Or anything, really
There are a few things all New Yorkers can agree on. Tourists walk too slowly. That’s one. We have the best pizza, and any politician that eats it with a fork and knife can get lost. That’s another. The slush off the curb is always a puddle and it will be deeper than you think. That’s true. But there’s one statement in particular that can truly unite a group of New Yorkers. When it comes up at parties, people groan in recognition. We are all scarred by it. We all have a story to share. So what is it that bonds us? The fact that it is entirely unacceptable to eat on the subway. This is not a point to be discussed. There is only one correct viewpoint. This is not a rule to be tested. That “open-mindedness” New Yorkers are known for does not apply here. Do. Not. Eat. Your. Gross. Food. On. The. Subway.
But I’m starving, you say. Well, you should have thought about that before you got on the A train. But it’s only a granola bar, you say. Right, with crumbs and a loud wrapper. Okay, but what about apple slices in a Ziploc? you ask. Oh, so you want to expose your cut apple slices to the sneezing toddler and the briefcase-carrying mouth-breather sitting on either side of you? Be my guest.
But there’s something even worse than merely eating on the subway: eating yogurt. Yes, yogurt. That innocuous breakfast staple morphs into a clumpy dairy nightmare with the potential to become even more horrible when it inevitably ends up spilling or, even worse, being flung onto one’s unsuspecting lap when the train lurches. Because the train will lurch. Especially when you’re scarfing up your skyr, thinking you’re immune to the whims of the MTA trackwork because you’re daintily eating from a container of fancy $5 Icelandic sour milk product. You are not immune. And the Chelsea-bound art gallery intern you spill it on will likely remind you of that when you ruin the silk blouse she spent her last paycheck on and she screams this at you. And everyone else on the train will collectively roll their eyes and nod in solidarity.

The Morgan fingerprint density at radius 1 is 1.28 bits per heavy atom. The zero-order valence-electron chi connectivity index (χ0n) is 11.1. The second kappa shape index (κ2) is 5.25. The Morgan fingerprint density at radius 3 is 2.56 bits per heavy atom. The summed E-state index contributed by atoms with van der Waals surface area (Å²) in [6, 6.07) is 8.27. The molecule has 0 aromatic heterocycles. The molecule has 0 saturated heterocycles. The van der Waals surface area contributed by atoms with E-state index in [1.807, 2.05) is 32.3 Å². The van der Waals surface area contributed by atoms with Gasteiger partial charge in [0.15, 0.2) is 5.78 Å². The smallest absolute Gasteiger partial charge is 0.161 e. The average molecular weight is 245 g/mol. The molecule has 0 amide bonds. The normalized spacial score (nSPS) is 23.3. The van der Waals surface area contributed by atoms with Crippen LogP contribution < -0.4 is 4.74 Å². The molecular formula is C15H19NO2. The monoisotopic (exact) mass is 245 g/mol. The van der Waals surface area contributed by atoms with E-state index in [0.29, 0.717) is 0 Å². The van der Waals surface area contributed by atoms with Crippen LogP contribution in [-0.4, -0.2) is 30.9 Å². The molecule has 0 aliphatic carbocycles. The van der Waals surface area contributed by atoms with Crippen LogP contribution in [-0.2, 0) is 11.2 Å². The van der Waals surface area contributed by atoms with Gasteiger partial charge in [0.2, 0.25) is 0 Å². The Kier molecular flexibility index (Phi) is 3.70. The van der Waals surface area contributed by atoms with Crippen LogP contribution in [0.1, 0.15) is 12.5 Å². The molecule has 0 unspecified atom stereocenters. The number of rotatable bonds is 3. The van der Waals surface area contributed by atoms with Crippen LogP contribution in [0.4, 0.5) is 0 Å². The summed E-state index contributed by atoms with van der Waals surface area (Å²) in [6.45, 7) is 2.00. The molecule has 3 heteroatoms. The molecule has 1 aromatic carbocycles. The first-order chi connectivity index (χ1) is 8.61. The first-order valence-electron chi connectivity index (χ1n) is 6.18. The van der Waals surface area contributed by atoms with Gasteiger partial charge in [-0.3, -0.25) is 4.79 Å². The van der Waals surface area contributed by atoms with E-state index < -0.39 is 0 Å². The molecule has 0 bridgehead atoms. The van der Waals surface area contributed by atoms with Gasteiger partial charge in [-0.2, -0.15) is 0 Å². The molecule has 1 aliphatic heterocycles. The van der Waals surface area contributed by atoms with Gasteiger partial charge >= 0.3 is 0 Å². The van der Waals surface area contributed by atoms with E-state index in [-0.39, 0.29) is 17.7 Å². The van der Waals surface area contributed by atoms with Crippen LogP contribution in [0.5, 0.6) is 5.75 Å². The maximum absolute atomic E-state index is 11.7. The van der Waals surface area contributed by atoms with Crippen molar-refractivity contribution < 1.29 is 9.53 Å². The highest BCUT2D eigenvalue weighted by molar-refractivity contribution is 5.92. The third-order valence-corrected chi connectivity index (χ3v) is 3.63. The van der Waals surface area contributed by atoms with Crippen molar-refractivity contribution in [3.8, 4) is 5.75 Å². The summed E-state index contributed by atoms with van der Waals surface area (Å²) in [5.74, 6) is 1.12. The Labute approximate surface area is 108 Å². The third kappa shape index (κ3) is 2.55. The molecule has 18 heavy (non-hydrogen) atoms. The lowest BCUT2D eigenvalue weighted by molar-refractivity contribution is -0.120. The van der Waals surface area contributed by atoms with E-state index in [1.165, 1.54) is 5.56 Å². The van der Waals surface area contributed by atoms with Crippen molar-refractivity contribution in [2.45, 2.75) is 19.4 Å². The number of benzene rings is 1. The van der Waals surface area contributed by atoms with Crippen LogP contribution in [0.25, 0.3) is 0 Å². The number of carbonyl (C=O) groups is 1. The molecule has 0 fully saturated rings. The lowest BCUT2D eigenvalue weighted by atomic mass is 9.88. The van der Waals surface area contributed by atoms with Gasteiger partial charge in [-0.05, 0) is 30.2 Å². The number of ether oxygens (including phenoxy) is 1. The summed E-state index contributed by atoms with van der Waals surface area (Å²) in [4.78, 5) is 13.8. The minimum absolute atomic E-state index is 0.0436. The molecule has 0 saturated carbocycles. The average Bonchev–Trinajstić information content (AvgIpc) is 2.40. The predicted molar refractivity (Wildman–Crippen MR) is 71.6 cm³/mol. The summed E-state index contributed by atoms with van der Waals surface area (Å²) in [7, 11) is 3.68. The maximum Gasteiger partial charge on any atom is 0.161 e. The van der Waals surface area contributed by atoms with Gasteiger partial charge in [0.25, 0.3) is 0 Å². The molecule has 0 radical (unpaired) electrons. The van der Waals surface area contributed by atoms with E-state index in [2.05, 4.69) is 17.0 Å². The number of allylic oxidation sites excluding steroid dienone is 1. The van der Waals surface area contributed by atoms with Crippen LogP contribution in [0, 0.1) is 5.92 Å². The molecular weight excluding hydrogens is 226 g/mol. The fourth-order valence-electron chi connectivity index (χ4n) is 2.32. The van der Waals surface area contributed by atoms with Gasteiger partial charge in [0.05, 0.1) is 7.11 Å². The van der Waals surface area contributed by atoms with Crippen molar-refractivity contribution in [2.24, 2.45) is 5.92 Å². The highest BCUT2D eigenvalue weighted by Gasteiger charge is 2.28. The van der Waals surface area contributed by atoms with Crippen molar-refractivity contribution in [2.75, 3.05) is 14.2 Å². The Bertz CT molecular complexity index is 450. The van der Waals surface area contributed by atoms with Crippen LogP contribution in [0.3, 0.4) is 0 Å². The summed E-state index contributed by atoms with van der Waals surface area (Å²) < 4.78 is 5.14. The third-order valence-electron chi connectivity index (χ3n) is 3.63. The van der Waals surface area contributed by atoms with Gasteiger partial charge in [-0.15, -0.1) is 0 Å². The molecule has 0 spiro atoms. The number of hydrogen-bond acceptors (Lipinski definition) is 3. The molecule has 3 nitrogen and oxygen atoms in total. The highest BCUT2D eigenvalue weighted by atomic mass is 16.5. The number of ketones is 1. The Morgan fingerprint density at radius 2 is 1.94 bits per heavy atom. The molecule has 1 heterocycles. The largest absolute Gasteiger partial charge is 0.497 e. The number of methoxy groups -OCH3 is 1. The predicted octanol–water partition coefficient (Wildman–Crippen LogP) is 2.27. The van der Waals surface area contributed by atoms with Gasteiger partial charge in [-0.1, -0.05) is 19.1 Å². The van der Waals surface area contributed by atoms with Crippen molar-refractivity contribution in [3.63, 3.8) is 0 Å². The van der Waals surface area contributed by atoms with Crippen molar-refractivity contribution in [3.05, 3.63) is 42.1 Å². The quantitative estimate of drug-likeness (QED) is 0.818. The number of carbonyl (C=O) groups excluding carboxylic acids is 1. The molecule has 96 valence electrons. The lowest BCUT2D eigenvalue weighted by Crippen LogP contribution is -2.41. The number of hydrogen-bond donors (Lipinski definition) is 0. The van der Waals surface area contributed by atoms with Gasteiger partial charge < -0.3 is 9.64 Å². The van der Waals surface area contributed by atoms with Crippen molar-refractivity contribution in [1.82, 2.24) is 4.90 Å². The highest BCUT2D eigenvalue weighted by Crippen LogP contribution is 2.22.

Aside from the potential for spillage, the act of eating yogurt on the subway is a disgusting visual. Have you pictured it? There you are, sitting bleary-eyed in the fluorescent light of the subway, absent-mindedly scooping white glop into your gaping maw. I wrote that out and my stomach turned a little. A little bit might crust in the corner of your mouth. And it’s possible you’ll take the spoon out of your mouth, turn it upside down, and lick the inside. Ugh. Fluorescent light doesn’t do anyone any favors, anyway, and it certainly doesn’t do anything good for someone who has yogurt on her face, slobbering on a utensil.
But even more than that, have you ever heard someone eat yogurt on the subway? Somehow the sucking sound of a spoon pulling out of Yoplait is magnified in a train car, managing to penetrate one’s headphones even if the volume is turned all the way up on one’s 112th straight listen of Lemonade. Not only that but there’s the cacophony of a scrape of the spoon on plastic, the scratch of a spoon against a foil cover, the clang of a spoon against teeth. And please don’t get me started on the squelch of yogurt in someone’s mouth. Because people will, for whatever reason, chew yogurt. (Why do you chew yogurt?!)
Why would you subject your fellow humans to such a sensory assault? New York has more than enough of that to go around. Save your yogurt for your desk breakfast. Save it for the comfort of your own home. Save it so we have one less thing to worry about when we get on the subway. We already have to consider the possibility that someone will unleash a box of crickets and worms on the D train at rush hour.